I find it quite ironic that we place so much reliance
On social media inventions that result from modern science.
Yet on measles immunizing the antagonists grow bitter
With their anti-science diatribes on Facebook and on Twitter.
After a long period in which it was assumed that measles was eliminated in the U.S., there was an outbreak starting in Disneyland, California, in January 20015,. Now, the overwhelming consensus among medical experts is that a measles immunization shot is necessary for every child, since children who have not been inoculated raise the danger of infecting not only other un-immunized schoolmates, but (since no treatment is 100% effective) also endangers others who have received their shot.
Yet, as I indicated in an earlier blog on climate change, there is a movement of deniers who refuse to accept the overwhelming scientific consensus. This movement consists mainly of parents who claim that immunization creates a risk of autism or some other horrible ailment, and they see immunization as a government intrusion into an area best left to parents. They find authority for their position in a few practicing doctors, such as a cardiologist who claims to be “a big fan of what’s called paleo-nutrition, so our children eat foods that our ancestors have been eating for millions of years”, and insists: “We do not need to inject chemicals into ourselves and into our children to boost our immune system”.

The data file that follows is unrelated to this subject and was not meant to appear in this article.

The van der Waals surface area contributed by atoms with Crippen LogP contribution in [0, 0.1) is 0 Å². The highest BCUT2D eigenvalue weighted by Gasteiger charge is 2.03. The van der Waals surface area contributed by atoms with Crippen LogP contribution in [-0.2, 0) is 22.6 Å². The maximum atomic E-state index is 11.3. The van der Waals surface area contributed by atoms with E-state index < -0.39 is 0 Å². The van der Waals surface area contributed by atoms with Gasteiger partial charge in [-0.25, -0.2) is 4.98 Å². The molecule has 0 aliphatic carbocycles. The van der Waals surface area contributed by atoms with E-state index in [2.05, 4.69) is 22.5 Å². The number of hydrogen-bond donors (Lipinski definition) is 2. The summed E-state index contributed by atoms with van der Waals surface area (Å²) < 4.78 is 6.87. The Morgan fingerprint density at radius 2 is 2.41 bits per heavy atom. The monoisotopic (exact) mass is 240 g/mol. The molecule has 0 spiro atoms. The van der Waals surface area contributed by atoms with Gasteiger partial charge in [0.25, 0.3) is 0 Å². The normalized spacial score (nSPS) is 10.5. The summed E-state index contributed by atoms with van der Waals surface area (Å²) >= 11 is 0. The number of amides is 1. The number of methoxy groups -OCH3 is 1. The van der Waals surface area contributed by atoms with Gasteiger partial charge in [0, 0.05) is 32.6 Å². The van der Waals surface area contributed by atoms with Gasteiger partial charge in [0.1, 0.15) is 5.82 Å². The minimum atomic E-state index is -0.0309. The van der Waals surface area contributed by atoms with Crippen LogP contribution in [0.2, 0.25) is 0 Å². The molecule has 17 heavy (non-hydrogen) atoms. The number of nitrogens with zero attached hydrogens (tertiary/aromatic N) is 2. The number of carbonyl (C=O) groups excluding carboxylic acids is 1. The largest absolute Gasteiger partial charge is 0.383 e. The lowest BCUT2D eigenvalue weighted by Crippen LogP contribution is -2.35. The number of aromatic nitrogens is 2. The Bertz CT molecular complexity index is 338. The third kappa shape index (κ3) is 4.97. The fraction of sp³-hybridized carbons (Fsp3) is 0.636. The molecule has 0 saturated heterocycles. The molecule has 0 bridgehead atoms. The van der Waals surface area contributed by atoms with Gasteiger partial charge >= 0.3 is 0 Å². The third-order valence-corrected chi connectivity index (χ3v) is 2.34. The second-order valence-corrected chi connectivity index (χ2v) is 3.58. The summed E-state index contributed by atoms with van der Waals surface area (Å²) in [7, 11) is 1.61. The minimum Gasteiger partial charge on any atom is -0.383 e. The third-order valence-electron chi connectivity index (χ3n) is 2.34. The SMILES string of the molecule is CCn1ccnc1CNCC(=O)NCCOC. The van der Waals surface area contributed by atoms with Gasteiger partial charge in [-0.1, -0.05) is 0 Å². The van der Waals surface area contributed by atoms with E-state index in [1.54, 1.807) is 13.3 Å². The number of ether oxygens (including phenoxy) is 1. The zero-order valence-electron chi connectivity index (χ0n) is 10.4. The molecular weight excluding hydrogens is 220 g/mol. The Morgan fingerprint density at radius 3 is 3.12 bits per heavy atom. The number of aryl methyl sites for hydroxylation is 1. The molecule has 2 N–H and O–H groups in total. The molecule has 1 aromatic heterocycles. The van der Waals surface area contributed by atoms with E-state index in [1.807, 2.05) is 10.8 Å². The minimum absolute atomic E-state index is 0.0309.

Another source of authority for these parents is a 2012 children’s book by an Australian, Stephanie Messenger, called “Melanie’s Marvellous Measles”, which declares not only that vaccines weaken the immune system and that measles is easily avoided by drinking melon juice, but even that having measles is a marvelous, enjoyable experience. And no, the book is not intended as a satire.
However, there is an abundance of satire on the issue, overwhelmingly directed at the deniers. Onion Magazine quotes a mother declaring: “It is my fundamental right as a parent to decide which eradicated disease comes roaring back.” The Borowitz Report informs us that Dr. Jonas Salk “rose from the grave Friday morning on what authorities believe is a mission to hunt down idiots.” On his late night show Seth Meyers mocked two Republican presidential prospects, Chris Christie and Rand Paul, who had equivocated on the issue before recanting in favor of immunization. (Most other leading Republicans endorsed immunization). Meyers offered this advice to parents: on how to be a helpful part of society: “Pay taxes, vaccinate your kids, and don’t try to board the plane until your group is called.”
Jon Stewart also ridiculed Christie and Paul for their prevarications . But his ire was directed not only at the uneducated and at conservatives opposing immunization simply because Obama was against it, but also at “science-denying liberals” in affluent Northern California suburbs. “They’re not rednecks. They’re not ignorant. They practice a mindful stupidity.”
And the measles uproar was an inevitable subject for editorial cartoonists. In the New Yorker Emily Flake has a measles-spotted child saying: “If you connect the measles it spells out “My parents are idiots.’” Jeff Darcy depicts Paul and Christie as Dumbo and Goofy: “We’re taking back our anti-vaccination statements. We don’t want to walk off the flat earth.” And Wolverton lists the threats we face: “ Terrorist sympathizers, Ebola breeders, nuclear arsonists, and climate deniers. And now: Measles vaccine deniers.”
Of course, the measles damage does not compare with these other threats. Certainly denying measles inoculation is less dangerous to the survival of our species than denying climate change. Still, it is the easiest of these problems to resolve. Not to do so would be, as the satirists remind us, truly nonsensical.